Photographing Phar Lap's heart
In May 2010 Phar Lap's heart was photographed by our photography team for use in the upcoming Landmarks gallery. The heart is too fragile to be moved to the Museum's off-site collection storage facility, so it has been kept in the Museum's on-site conservation lab since it was deinstalled from the Nation gallery in February. You'll be able to see the images captured during the photo shoot, and the heart itself, in the Landmarks gallery when it opens in 2011.
The liquid that the heart sits in is a mixture of glycerol and de-ionised water known as Wentworth Solution. A small amount of other chemicals have been added to inhibit fungal or bacterial growth, and to keep the pH level between 6.5 and 7.5.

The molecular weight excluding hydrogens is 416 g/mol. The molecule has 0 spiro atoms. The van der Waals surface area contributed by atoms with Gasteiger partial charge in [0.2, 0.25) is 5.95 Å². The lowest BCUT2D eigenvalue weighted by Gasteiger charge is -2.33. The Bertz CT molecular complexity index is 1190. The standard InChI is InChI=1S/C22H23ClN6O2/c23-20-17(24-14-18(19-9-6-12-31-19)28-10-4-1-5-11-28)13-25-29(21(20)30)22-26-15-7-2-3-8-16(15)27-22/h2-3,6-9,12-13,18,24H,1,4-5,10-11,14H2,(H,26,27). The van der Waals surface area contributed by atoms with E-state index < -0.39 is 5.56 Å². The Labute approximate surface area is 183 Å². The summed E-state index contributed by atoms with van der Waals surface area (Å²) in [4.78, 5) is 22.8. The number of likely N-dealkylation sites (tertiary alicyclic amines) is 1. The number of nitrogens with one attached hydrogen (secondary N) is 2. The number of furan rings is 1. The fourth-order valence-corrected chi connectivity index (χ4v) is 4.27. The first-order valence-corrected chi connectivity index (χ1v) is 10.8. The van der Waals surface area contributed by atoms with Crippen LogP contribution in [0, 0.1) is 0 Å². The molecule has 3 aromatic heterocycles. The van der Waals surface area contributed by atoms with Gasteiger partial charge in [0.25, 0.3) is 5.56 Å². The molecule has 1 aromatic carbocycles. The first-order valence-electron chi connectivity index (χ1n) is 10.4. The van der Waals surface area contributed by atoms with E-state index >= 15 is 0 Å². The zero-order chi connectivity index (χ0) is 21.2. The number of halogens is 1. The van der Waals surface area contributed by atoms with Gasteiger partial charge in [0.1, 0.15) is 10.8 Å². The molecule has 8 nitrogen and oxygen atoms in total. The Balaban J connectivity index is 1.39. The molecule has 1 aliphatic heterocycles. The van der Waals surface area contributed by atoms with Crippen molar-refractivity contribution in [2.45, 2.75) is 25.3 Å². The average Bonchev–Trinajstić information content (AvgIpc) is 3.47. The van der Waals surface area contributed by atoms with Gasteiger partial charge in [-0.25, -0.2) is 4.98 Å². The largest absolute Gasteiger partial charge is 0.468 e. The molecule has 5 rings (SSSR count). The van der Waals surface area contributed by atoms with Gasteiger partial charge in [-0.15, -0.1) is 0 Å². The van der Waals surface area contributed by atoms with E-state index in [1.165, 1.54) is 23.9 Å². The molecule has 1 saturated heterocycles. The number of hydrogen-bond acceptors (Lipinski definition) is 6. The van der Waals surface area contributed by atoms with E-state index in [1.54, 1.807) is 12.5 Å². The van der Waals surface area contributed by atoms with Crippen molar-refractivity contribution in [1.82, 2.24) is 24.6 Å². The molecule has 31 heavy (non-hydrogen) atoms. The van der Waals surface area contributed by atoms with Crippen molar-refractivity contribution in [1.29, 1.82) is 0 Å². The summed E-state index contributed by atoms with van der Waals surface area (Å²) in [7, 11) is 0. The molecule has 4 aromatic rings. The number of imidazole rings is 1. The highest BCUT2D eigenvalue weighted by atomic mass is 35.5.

Patrya Kay, a conservator who has worked on the heart, explains that the solution is yellowing because coloured material, most likely to be red blood cells, are leaching out of the specimen. This is typical of mammalian material preserved in fluid. Because the heart has been in a preservative solution for so many years the discolouration is comparatively slight.
All photography by Isa Menzies, unless otherwise stated.
Image Gallery Page Navigation
Page 1 of 1
Setting up for the photo shoot. Museum photographer George Serras was assisted by Katie Green and conservator Peter Bucke to capture all four sides of the heart in its display vitrine.
This close-up of the heart shows where conservators have repaired torn tissue. The heart is very vulnerable to movement and vibrations, and great care must be taken when moving it.